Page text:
If the cooperation is fruitful, nobody knows. If the Ghanaians learn from experiences from the past is also a question that awaits its answer. (when the stadium in Accra was renovated by a Chinese contractor, they brought in Chinese generators and when the first soccer game was about to start, of course with all the VIP guests etc, the electricity went down and nobody knew how to start the generator because everything was in Mandarin, so they had to bring a guy from the embassy of China to translate the instructions. The game started half an hour later)

Accra is a terminal station. At the railhead burns a large pile of trash. Old wagons are parked aside  and used by homeless and jobless people to take a nap.

The opposite platform which was used to access the trains from a storage building is used by a guy to wet-iron jeans and dry them on the railway later. The space between rails and platform is used as a public toilet, creating a sort-of swamp of urine, trash and mud.

The smell is intense. Burning plastic, urine, dust and frying fat from a chopbar very close. Oh Ghana!

While I mount my tele to do a shot, someone is hissing at me from the side to draw my attention to him. Someone from inside one of the old trains invites me to join him. I climb the wagon and step into a world 30 years before now.

I soak in the atmosphere and have the feeling, that something is familiar here. I look around and finally find what I was looking for. The wagon was built at the VEB Wagonbau Bautzen. A state-owned factory for trains of the former GDR. A little research later tells me that they were imported to Ghana in 1987 shortly before the reunion of Germany.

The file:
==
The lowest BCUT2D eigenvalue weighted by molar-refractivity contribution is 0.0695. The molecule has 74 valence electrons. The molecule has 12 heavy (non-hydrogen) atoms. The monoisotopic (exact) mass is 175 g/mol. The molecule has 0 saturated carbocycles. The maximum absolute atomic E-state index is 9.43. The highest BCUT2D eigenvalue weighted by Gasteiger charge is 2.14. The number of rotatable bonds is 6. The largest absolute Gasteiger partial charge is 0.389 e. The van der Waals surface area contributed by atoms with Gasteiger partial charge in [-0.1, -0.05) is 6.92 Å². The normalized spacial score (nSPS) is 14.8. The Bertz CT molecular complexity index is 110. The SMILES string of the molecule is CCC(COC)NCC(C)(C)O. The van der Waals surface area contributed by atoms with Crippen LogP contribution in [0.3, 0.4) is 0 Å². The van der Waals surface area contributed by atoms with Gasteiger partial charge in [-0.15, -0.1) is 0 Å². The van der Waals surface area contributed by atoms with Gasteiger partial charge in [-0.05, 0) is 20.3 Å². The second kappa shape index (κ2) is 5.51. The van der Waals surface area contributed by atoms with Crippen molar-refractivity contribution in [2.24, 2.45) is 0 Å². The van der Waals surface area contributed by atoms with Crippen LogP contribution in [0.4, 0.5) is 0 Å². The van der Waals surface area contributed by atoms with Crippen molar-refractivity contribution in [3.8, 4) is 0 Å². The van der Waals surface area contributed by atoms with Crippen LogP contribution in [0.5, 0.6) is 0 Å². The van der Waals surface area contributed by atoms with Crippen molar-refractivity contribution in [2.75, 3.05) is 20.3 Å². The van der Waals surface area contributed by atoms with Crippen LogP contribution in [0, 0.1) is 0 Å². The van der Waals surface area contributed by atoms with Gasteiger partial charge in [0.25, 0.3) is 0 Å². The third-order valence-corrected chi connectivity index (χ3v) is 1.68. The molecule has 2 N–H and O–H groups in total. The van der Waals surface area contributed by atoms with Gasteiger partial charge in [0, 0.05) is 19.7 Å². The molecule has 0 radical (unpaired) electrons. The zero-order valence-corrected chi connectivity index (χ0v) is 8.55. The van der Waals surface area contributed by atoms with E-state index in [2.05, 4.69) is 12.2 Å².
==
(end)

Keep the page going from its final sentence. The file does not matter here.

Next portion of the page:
I climb over three or four sleeping men, stretching their legs on the seats. After we finished our talk and I have to turn down his question if I have any job to offer, my very friendly host encourages me to take a picture of the scene. While being suspiciously inspected from people outside of the train, I hope that no one wakes up and feels disturbed by my presence.

What I learned during all my travels in the West African countries I have been to is, that the most grim-looking people who might not even give much about my presence, are the most fun.

I am being eyed on suspiciously by a group of men. Maybe ten of them, sitting on the platform in the shade where a nice wind is blowing.
Cards and damii are the favorite games.

My ‘hello how are you nod’ is responded with short glances basically saying ‘what do you want?’

I decided to try to join them for a quick chat to ease the slight tensions and they turn out to be a very loud and friendly group of shady gamblers trying to make the day pass by.

I am urged to try myself at damii, which is a very fast board game with simple tactics. But be aware of Ghanaian men for they are trying to cheat you wherever they can. I earn their recognition by playing a draw game with ‘fresh boy’ my opponent.

After that they try to lure me into games with stakes of ‘5 Cedi’ and ‘double or nothing’ and you name it. Thankfully I am not that easily attracted to gambling and can withstand the temptation to spend the rest of the afternoon with them.

I continue my Journey to Jamestown, trying to reach the light tower and its fishers village beneath.